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Writers' Strike Adds Drama to Oscar Nominations


The American motion picture industry has announced this year's nominations for best picture and other Academy Awards. And the Academy for Film Arts and Sciences says the ceremony will go on as usual even if an ongoing writers' strike puts a wrench in the works. VOA's Ruth Reader reports on the nominees and the effect of the strike on the ceremony next month.

Two films tied for the most Oscar nominations, and one of them -- "There Will Be Blood" -- is not only up for the best picture award and direction, but also best actor with Daniel Day-Lewis as its star. Still, "No Country for Old Men" also has eight nominations, including for best picture and direction.

Another best picture nominee -- "Atonement" -- has seven nominations, as does "Michael Clayton," including best direction and best actor, with George Clooney in the lead role. No film dominates the nominations and eager movie buffs will just have to wait until the big night for answers.

That is, if there is a big night. The Writers Guild is still on strike and the walkout has already stolen much of the glitz from two other Hollywood awards shows -- the People's Choice Awards and the Golden Globes. And while television viewers miss the opportunity to watch their favorite stars wearing inspiring fashions, the big loser is the advertising industry.

This year the Golden Globes, pared down to a glamourless newscast, drew in roughly a quarter of the viewers it did last year. Advertising Age's TV Editor, Brian Steinberg, says with advancements in technology advertisers cannot afford to lose their audience. "Advertisers last year spent about $28 million on Golden Globes. So it's a good chunk of change, not a huge amount for networks' bottom line by any means, but you know you don't want to lose that kind of money especially at a time when people are using DVRs to skip past advertising."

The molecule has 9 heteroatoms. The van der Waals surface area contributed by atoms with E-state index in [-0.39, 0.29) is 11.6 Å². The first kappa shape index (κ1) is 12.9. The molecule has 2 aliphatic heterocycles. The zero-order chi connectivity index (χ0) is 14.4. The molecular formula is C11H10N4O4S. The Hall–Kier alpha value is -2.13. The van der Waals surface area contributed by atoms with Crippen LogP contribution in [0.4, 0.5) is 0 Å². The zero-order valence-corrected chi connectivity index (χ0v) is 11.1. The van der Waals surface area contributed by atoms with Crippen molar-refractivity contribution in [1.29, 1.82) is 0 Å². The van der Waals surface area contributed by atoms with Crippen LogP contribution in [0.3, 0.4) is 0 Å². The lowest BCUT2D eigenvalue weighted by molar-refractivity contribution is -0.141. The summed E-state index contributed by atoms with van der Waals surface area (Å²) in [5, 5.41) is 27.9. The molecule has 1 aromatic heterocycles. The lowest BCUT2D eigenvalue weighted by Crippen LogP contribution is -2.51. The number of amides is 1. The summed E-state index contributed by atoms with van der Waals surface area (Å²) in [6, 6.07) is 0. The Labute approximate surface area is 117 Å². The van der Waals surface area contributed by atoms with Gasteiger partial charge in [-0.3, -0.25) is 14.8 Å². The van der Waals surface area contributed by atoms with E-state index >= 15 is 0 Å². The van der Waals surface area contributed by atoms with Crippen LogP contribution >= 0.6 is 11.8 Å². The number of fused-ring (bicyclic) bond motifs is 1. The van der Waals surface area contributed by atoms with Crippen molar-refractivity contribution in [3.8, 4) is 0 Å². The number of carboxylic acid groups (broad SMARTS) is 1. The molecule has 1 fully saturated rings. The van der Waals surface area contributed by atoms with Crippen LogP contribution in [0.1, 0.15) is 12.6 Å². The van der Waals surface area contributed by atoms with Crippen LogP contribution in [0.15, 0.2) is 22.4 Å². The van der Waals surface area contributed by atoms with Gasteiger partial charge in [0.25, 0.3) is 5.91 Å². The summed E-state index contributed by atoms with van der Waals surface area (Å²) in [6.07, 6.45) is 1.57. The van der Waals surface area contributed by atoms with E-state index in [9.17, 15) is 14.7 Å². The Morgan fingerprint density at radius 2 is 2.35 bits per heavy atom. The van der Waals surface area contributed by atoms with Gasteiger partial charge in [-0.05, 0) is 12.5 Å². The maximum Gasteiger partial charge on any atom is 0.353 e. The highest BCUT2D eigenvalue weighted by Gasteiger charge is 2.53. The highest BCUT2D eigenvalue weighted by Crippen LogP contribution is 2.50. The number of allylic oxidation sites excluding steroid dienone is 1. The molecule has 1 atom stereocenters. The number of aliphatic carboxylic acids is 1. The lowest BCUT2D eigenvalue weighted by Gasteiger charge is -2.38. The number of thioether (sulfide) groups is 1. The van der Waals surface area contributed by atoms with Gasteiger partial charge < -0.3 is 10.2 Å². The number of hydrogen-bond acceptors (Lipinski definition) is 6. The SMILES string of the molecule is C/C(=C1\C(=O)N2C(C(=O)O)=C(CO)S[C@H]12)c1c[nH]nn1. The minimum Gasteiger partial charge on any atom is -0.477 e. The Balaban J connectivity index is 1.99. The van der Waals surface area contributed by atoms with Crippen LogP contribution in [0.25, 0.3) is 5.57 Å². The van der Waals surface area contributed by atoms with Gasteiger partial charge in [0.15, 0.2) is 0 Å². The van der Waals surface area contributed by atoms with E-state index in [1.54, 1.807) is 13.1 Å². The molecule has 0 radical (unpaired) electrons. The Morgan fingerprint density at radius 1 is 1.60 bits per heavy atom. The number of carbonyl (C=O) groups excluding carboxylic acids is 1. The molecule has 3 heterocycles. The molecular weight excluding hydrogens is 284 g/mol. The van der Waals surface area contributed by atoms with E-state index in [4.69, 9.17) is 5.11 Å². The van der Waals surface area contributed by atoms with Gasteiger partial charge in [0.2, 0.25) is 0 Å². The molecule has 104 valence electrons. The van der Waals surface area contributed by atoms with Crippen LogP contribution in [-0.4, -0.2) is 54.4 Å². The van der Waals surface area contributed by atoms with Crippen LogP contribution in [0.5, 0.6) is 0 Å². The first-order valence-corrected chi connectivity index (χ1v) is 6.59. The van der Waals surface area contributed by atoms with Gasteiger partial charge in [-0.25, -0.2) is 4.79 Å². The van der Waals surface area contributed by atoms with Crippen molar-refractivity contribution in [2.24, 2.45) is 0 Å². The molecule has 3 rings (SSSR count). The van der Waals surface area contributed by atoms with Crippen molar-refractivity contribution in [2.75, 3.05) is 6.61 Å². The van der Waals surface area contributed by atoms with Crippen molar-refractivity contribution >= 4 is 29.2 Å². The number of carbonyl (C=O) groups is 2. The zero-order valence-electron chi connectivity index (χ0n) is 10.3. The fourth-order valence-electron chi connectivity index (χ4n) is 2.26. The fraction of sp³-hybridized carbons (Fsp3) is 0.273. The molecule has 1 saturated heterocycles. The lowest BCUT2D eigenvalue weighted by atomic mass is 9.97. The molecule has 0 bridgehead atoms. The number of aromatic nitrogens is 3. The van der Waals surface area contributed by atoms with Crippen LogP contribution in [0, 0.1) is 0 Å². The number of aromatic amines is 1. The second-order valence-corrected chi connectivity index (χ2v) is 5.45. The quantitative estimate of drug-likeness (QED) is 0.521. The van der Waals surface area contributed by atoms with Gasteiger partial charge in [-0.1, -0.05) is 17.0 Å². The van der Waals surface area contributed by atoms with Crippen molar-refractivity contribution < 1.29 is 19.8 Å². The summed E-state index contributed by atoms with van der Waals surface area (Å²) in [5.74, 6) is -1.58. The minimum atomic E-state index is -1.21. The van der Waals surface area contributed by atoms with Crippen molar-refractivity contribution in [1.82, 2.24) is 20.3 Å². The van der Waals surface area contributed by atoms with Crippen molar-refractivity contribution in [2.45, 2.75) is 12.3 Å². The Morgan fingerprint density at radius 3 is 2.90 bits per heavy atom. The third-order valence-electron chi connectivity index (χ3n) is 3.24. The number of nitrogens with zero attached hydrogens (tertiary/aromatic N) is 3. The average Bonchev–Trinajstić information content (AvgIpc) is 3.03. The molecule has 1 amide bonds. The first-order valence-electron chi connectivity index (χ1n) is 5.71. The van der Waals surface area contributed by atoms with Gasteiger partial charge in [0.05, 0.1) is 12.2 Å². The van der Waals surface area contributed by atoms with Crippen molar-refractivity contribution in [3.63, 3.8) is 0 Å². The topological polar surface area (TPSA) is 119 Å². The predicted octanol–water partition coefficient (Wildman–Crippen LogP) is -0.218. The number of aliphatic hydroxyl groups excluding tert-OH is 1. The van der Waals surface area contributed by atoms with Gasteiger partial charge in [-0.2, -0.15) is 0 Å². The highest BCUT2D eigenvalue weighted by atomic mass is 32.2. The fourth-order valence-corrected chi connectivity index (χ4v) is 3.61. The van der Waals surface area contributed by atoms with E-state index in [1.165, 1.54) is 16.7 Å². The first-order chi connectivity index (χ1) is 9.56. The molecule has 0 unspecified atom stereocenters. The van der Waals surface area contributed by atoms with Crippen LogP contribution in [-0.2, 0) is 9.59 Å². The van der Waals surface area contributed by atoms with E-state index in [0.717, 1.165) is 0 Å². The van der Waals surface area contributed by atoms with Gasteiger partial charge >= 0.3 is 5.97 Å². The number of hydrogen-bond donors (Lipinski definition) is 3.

NBC television network lost an estimated 10 to 15 million dollars in advertising after the show was reformatted to accommodate strikers.

Steinberg says that advertisers rely on big events like the Oscars to captivate large audiences for new product launches and big brand campaigns. Without them, options for advertising to large audiences are few. "It's tougher to get the ratings points you need if you have fewer people watching TV, so people who are marketers are worried as well. They turn to TV, and they long have, for millions of people in one fell swoop -- Super Bowl, Oscars, that kind of thing, and the events that get them those things are being taken away."

One major market to lose advertising opportunity is fashion. Many designers cash in on free advertising by loaning out dresses to stars for such celebrity-driven events. Without the red carpet, designers, especially smaller independent designers, lose a major advertising venue.

And for the Oscars, the stakes are raised. ABC charges $1.6 million per 30-second television spot. Last year advertisers spent $80 million for advertising during the Oscars -- more than double the amount spent on the Golden Globes. But, if the strike continues, the Oscars could suffer the same fate as the Golden Globes.

Steinberg says the advertising industry was having problems with television before the writers' strike. "Before the strike came along there had already been concern of erosion of ratings, of people watching TV in other places like the Web, and iTunes aren't measured well for advertisers. There are concerns about people time shifting with DVRs and passing through ads and not watching them. This is one more chink in the armor of the TV business."

For now, the Academy of Film Arts and Sciences says the show will go on as planned. Already the Writers Guild of America has denied the Academy's request for show clips from the previous year. The guild also is not allowing Jon Stewart to cross picket lines to write or host the show. Talks between the writers and the studios are planned to resume this week.

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